In U.S. Pat. No. 4,654,568, the current conducted via the current sensing terminal is developed as a voltage level which is applied to an input of an operational amplifier for amplification and subsequent evaluation. The current sensing circuit which converts the current carried at the current sensing terminal to a corresponding voltage level appears in the patent as at least one sensing resistor operatively connected between the current sensing terminal and ground. The operational amplifier is connected to the current sense terminal and amplifies the voltage developed across that resistor (sense voltage). Sensing current in this manner inherently induces errors in the ratioing of the majority current and the sensing current in the current sense MOSFET. More significantly, as the temperature of the current sense MOSFET increases, as under increasing load conditions, the aforementioned induced error percentage and likewise associated sense voltage error percentage increases.
Furthermore, for safety reasons required in automotive applications, power switch protection and current sensing need to be implemented in a "high side" configuration. This configuration places the current switch or power switch in between the positive supply and the load. If the current sensing method demonstrated in U.S. Pat. No. 4,654,568 were to be used in a high side configuration, it would have all of the previously described problems. Further, the operational amplifier supply voltage would have to be higher than the sum of the current sense terminal voltage and the amplified voltage drop across the sensing resistor. Since the voltage drops across the current sense MOSFETs (power MOSFETs) are very low, this would required an operational amplifier voltage supply to be higher than the voltage supply connected to the current sense MOSFET, which is typically the battery, VBATT, in automotive applications. This method is further complicated by requiring the threshold reference voltage, which needs to be generated and used for comparing the amplified resistor voltage drop to some threshold for protection, to be operatively referenced above the current sense terminal potential, which is changing with varying load conditions and battery voltage.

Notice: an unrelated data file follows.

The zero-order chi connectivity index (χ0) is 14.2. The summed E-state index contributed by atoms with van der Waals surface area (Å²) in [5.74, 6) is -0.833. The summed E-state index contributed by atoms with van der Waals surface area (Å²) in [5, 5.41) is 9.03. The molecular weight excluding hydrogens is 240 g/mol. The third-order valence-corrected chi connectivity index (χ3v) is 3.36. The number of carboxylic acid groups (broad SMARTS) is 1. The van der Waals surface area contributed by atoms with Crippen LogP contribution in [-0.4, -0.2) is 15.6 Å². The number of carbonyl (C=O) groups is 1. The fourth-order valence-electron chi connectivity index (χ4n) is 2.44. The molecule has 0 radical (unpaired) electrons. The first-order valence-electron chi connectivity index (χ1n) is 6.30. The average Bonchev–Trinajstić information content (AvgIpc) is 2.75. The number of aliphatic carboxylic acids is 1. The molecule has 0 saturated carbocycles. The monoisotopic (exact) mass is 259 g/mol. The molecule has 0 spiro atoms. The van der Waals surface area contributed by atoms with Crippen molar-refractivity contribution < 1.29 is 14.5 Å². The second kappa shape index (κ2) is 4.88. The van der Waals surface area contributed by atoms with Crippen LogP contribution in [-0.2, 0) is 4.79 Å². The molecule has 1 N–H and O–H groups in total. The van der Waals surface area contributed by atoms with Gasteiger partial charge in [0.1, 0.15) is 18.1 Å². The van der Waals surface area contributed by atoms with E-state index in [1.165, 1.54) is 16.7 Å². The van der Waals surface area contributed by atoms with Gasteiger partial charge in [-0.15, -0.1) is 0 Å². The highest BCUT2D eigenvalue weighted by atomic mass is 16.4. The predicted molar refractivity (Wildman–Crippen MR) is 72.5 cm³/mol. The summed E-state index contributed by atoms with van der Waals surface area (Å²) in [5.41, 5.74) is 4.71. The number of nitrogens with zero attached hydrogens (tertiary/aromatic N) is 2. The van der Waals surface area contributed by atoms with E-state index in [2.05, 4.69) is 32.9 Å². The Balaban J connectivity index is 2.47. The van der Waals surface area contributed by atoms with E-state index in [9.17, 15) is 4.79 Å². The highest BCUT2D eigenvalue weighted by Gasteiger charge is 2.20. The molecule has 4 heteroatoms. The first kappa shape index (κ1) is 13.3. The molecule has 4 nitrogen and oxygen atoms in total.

Alternatively, an operational amplifier could be connected in a current amplifier configuration, sometimes called a virtual ground reference, instead of a voltage amplifier configuration. This would require the operational amplifier to have a high common mode input voltage nearly equal to the supply voltage, a threshold reference voltage to be operatively referenced below the current sense terminal potential which is changing with varying load conditions and battery voltage, and would require an operational amplifier to work at the high voltage transients that are present in automotive applications (typically filtered to 45 volts).